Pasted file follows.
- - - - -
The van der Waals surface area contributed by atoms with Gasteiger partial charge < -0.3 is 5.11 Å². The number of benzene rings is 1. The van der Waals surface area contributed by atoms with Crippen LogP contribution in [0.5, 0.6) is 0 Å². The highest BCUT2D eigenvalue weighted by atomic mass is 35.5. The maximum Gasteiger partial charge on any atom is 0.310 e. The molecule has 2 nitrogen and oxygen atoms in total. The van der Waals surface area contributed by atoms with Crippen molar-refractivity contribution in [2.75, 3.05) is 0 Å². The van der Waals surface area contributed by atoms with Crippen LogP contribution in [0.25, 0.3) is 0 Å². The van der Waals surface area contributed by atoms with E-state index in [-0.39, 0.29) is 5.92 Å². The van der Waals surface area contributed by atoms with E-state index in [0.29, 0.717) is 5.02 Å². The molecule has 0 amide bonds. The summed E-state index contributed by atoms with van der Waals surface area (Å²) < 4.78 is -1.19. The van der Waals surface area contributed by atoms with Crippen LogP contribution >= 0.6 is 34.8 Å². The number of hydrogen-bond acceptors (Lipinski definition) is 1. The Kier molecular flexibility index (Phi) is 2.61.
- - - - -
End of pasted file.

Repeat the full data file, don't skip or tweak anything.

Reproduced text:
The van der Waals surface area contributed by atoms with Gasteiger partial charge < -0.3 is 5.11 Å². The number of benzene rings is 1. The van der Waals surface area contributed by atoms with Crippen LogP contribution in [0.5, 0.6) is 0 Å². The highest BCUT2D eigenvalue weighted by atomic mass is 35.5. The maximum Gasteiger partial charge on any atom is 0.310 e. The molecule has 2 nitrogen and oxygen atoms in total. The van der Waals surface area contributed by atoms with Crippen molar-refractivity contribution in [2.75, 3.05) is 0 Å². The van der Waals surface area contributed by atoms with Crippen LogP contribution in [0.25, 0.3) is 0 Å². The van der Waals surface area contributed by atoms with E-state index in [-0.39, 0.29) is 5.92 Å². The van der Waals surface area contributed by atoms with E-state index in [0.29, 0.717) is 5.02 Å². The molecule has 0 amide bonds. The summed E-state index contributed by atoms with van der Waals surface area (Å²) < 4.78 is -1.19. The van der Waals surface area contributed by atoms with Crippen LogP contribution >= 0.6 is 34.8 Å². The number of hydrogen-bond acceptors (Lipinski definition) is 1. The Kier molecular flexibility index (Phi) is 2.61.